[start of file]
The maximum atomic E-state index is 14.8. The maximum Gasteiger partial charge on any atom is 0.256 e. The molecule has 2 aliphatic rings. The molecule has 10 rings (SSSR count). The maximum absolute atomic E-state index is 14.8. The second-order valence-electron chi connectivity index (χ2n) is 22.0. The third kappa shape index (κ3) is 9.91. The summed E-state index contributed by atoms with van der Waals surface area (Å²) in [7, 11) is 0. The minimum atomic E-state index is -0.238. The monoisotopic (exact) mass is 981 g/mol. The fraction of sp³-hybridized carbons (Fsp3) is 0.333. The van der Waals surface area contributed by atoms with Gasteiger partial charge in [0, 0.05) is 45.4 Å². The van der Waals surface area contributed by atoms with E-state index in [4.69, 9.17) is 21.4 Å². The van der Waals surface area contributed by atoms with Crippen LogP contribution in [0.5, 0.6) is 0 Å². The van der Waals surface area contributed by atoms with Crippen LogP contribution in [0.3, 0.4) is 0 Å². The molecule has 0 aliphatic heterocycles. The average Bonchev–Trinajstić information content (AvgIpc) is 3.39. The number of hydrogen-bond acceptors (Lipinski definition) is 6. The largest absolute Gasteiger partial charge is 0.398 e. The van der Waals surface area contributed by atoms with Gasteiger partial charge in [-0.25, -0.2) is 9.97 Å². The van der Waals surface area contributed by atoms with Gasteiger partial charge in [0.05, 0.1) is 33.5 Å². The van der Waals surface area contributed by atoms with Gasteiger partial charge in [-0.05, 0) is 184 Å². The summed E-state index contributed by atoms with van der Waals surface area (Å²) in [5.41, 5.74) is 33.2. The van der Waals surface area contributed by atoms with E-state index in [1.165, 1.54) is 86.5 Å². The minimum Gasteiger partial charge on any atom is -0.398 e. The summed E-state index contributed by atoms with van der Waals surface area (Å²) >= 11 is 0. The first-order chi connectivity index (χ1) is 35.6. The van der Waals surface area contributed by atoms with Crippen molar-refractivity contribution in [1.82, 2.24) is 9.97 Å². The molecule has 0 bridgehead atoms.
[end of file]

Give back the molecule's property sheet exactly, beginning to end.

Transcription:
The maximum atomic E-state index is 14.8. The maximum Gasteiger partial charge on any atom is 0.256 e. The molecule has 2 aliphatic rings. The molecule has 10 rings (SSSR count). The maximum absolute atomic E-state index is 14.8. The second-order valence-electron chi connectivity index (χ2n) is 22.0. The third kappa shape index (κ3) is 9.91. The summed E-state index contributed by atoms with van der Waals surface area (Å²) in [7, 11) is 0. The minimum atomic E-state index is -0.238. The monoisotopic (exact) mass is 981 g/mol. The fraction of sp³-hybridized carbons (Fsp3) is 0.333. The van der Waals surface area contributed by atoms with Gasteiger partial charge in [0, 0.05) is 45.4 Å². The van der Waals surface area contributed by atoms with E-state index in [4.69, 9.17) is 21.4 Å². The van der Waals surface area contributed by atoms with Crippen LogP contribution in [0.5, 0.6) is 0 Å². The van der Waals surface area contributed by atoms with Crippen LogP contribution in [0.3, 0.4) is 0 Å². The molecule has 0 aliphatic heterocycles. The average Bonchev–Trinajstić information content (AvgIpc) is 3.39. The number of hydrogen-bond acceptors (Lipinski definition) is 6. The largest absolute Gasteiger partial charge is 0.398 e. The van der Waals surface area contributed by atoms with Gasteiger partial charge in [-0.25, -0.2) is 9.97 Å². The van der Waals surface area contributed by atoms with Gasteiger partial charge in [0.05, 0.1) is 33.5 Å². The van der Waals surface area contributed by atoms with Gasteiger partial charge in [-0.05, 0) is 184 Å². The summed E-state index contributed by atoms with van der Waals surface area (Å²) in [5.41, 5.74) is 33.2. The van der Waals surface area contributed by atoms with E-state index in [1.165, 1.54) is 86.5 Å². The minimum Gasteiger partial charge on any atom is -0.398 e. The summed E-state index contributed by atoms with van der Waals surface area (Å²) >= 11 is 0. The first-order chi connectivity index (χ1) is 35.6. The van der Waals surface area contributed by atoms with Crippen molar-refractivity contribution in [1.82, 2.24) is 9.97 Å². The molecule has 0 bridgehead atoms.